In August 2018, the FASB issued ASU 2018-13, Fair Value Measurement (Topic 820): Disclosure Framework—Changes to the Disclosure Requirements for Fair Value Measurement. The primary focus of the standard is to improve the effectiveness of the disclosure requirements for fair value measurements. The changes affect all companies that are required to include fair value measurement disclosures. The standard requires the use of the prospective method of transition for disclosures related to changes in unrealized gains and losses, the range and weighted average of significant unobservable inputs used to develop fair value measurements categorized within Level 3 of the fair value hierarchy, and narrative description of measurement uncertainty. All other amendments in the standard are required to be adopted retrospectively. We adopted the standard in the first quarter of 2020 and the adoption had no impact on our unaudited condensed consolidated financial statements and related disclosures.
In November 2018, the FASB issued ASU 2018-18, Collaborative Arrangements (Topic 808): Clarifying the Interaction Between Topic 808 and Topic 606. ASU 2018-18 provides guidance on how to assess whether certain transactions between collaborative arrangement participants should be accounted for within the revenue recognition standard. The standard also provides more comparability in the presentation of revenue for certain transactions between collaborative arrangement participants. The standard is to be applied retrospectively to the date of the initial application of Topic 606 which also requires recognition of the cumulative effect of applying the amendments as an adjustment to the opening balance of retained earnings
of the later or the earliest annual period presented and the annual period inclusive of the initial application of Topic 606. We adopted the standard in the first quarter of 2020 and the adoption had no impact on our unaudited condensed consolidated financial statements and related disclosures.
Recently issued accounting pronouncements not yet adopted
From time to time, new accounting pronouncements are issued by the FASB or other standards setting bodies that are adopted by us as of the specified effective date. Unless otherwise discussed, we believe that the impact of recently issued standards that are not yet effective will not have a material impact on our unaudited condensed consolidated financial statements upon adoption.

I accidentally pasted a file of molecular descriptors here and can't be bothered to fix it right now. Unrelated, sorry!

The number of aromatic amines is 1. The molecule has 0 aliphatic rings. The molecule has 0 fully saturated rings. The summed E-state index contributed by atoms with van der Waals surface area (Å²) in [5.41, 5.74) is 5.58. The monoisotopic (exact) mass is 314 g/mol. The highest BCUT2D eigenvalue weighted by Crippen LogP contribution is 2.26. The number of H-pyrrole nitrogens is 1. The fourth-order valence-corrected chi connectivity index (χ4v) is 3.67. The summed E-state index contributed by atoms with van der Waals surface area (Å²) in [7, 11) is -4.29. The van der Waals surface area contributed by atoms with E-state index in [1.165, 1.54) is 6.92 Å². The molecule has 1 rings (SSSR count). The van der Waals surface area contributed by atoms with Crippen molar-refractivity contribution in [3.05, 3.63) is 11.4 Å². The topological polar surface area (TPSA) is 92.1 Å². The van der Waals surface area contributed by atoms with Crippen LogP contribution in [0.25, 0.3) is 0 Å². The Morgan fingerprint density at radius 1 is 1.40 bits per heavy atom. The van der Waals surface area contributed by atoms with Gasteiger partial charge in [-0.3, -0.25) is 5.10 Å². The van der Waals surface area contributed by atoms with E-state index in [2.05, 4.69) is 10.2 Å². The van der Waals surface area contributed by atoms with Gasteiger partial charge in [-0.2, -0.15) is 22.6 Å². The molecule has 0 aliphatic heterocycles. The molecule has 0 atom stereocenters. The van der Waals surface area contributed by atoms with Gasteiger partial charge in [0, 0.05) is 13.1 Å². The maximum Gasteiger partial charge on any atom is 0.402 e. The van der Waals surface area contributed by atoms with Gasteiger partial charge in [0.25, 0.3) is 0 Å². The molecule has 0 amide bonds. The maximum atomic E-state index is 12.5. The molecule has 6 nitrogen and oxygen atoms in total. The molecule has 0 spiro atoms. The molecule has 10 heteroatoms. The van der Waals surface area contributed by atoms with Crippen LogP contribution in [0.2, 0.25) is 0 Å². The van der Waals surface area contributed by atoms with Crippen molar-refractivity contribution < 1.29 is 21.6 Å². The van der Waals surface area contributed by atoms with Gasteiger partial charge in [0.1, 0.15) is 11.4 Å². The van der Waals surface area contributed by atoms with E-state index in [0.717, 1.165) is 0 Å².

In December 2019, the FASB issued ASU 2019-12, Income Taxes (Topic 740): Simplifying the Accounting for Income Taxes which is intended to simplify various aspects related to accounting for income taxes. The standard is effective for fiscal years, and interim periods within those years, beginning after December 15, 2020, with early adoption permitted. The standard will be adopted upon the effective date for us beginning January 1, 2021. We are currently evaluating the effects of the standard on our consolidated financial statements and related disclosures.In March 2020, the FASB issued ASU 2020-04, Reference Rate Reform (Topic 848): Facilitation of the Effects of Reference Rate Reform on Financial Reporting. The standard provides optional expedients and exceptions for applying GAAP to contracts, hedging relationships, and other transactions in which the reference LIBOR or another reference rate are expected to be discontinued as a result of the Reference Rate Reform. The standard is effective for all entities. The standard may be adopted as of any date from the beginning of an interim period that includes or is subsequent to March 12, 2020 through December 31, 2022. We are currently evaluating the effects of the standard on our consolidated financial statements and related disclosures.
The entire disclosure for all significant accounting policies of the reporting entity.
Reference 1: http://fasb.org/us-gaap/role/ref/legacyRef